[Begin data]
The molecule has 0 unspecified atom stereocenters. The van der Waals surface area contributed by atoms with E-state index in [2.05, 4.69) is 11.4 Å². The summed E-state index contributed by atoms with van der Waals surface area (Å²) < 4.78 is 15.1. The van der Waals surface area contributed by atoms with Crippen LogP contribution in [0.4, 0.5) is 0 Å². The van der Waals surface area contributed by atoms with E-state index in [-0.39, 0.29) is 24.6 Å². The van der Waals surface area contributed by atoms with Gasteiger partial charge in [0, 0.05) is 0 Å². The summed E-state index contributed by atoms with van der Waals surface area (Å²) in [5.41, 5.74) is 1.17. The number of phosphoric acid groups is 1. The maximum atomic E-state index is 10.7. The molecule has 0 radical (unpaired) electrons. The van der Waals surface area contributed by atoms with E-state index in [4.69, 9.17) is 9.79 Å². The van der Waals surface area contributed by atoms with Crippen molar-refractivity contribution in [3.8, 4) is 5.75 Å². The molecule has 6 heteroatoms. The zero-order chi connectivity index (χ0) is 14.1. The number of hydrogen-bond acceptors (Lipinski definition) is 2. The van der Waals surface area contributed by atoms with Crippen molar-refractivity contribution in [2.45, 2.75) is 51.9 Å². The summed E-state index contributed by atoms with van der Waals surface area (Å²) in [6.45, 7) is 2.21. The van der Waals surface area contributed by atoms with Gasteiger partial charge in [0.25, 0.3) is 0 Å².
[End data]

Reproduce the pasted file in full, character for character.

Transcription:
The molecule has 0 unspecified atom stereocenters. The van der Waals surface area contributed by atoms with E-state index in [2.05, 4.69) is 11.4 Å². The summed E-state index contributed by atoms with van der Waals surface area (Å²) < 4.78 is 15.1. The van der Waals surface area contributed by atoms with Crippen LogP contribution in [0.4, 0.5) is 0 Å². The van der Waals surface area contributed by atoms with E-state index in [-0.39, 0.29) is 24.6 Å². The van der Waals surface area contributed by atoms with Gasteiger partial charge in [0, 0.05) is 0 Å². The summed E-state index contributed by atoms with van der Waals surface area (Å²) in [5.41, 5.74) is 1.17. The number of phosphoric acid groups is 1. The maximum atomic E-state index is 10.7. The molecule has 0 radical (unpaired) electrons. The van der Waals surface area contributed by atoms with E-state index in [4.69, 9.17) is 9.79 Å². The van der Waals surface area contributed by atoms with Crippen molar-refractivity contribution in [3.8, 4) is 5.75 Å². The molecule has 6 heteroatoms. The zero-order chi connectivity index (χ0) is 14.1. The number of hydrogen-bond acceptors (Lipinski definition) is 2. The van der Waals surface area contributed by atoms with Crippen molar-refractivity contribution in [2.45, 2.75) is 51.9 Å². The summed E-state index contributed by atoms with van der Waals surface area (Å²) in [6.45, 7) is 2.21. The van der Waals surface area contributed by atoms with Gasteiger partial charge in [0.25, 0.3) is 0 Å².